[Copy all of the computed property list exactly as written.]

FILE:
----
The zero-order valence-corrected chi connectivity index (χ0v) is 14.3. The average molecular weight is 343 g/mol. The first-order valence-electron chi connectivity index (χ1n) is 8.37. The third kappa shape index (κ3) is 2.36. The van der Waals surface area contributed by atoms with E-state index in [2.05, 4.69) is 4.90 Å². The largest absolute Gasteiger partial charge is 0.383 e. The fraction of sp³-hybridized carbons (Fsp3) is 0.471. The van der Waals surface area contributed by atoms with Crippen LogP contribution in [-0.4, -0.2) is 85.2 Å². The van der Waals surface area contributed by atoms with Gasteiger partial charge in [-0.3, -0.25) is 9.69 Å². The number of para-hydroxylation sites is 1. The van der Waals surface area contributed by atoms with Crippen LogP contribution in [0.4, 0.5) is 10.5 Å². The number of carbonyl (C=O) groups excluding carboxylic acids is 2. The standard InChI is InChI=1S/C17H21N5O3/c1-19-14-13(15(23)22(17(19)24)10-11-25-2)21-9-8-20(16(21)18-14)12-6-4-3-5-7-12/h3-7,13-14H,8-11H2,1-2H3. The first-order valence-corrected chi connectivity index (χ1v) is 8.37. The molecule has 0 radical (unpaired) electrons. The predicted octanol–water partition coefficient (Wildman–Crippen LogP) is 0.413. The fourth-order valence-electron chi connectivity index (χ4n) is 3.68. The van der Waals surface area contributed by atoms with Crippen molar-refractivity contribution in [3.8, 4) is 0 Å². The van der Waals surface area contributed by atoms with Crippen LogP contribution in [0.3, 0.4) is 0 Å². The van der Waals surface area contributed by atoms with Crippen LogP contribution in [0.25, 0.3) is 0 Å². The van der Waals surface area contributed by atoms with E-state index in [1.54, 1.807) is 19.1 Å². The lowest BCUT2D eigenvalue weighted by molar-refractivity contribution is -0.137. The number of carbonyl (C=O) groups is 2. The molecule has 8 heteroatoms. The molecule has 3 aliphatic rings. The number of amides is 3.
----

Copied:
The zero-order valence-corrected chi connectivity index (χ0v) is 14.3. The average molecular weight is 343 g/mol. The first-order valence-electron chi connectivity index (χ1n) is 8.37. The third kappa shape index (κ3) is 2.36. The van der Waals surface area contributed by atoms with E-state index in [2.05, 4.69) is 4.90 Å². The largest absolute Gasteiger partial charge is 0.383 e. The fraction of sp³-hybridized carbons (Fsp3) is 0.471. The van der Waals surface area contributed by atoms with Crippen LogP contribution in [-0.4, -0.2) is 85.2 Å². The van der Waals surface area contributed by atoms with Gasteiger partial charge in [-0.3, -0.25) is 9.69 Å². The number of para-hydroxylation sites is 1. The van der Waals surface area contributed by atoms with Crippen LogP contribution in [0.4, 0.5) is 10.5 Å². The number of carbonyl (C=O) groups excluding carboxylic acids is 2. The standard InChI is InChI=1S/C17H21N5O3/c1-19-14-13(15(23)22(17(19)24)10-11-25-2)21-9-8-20(16(21)18-14)12-6-4-3-5-7-12/h3-7,13-14H,8-11H2,1-2H3. The first-order valence-corrected chi connectivity index (χ1v) is 8.37. The molecule has 0 radical (unpaired) electrons. The predicted octanol–water partition coefficient (Wildman–Crippen LogP) is 0.413. The fourth-order valence-electron chi connectivity index (χ4n) is 3.68. The van der Waals surface area contributed by atoms with Crippen molar-refractivity contribution in [3.8, 4) is 0 Å². The van der Waals surface area contributed by atoms with Crippen LogP contribution in [0.3, 0.4) is 0 Å². The van der Waals surface area contributed by atoms with Crippen LogP contribution in [0.25, 0.3) is 0 Å². The van der Waals surface area contributed by atoms with E-state index in [1.54, 1.807) is 19.1 Å². The lowest BCUT2D eigenvalue weighted by molar-refractivity contribution is -0.137. The number of carbonyl (C=O) groups is 2. The molecule has 8 heteroatoms. The molecule has 3 aliphatic rings. The number of amides is 3.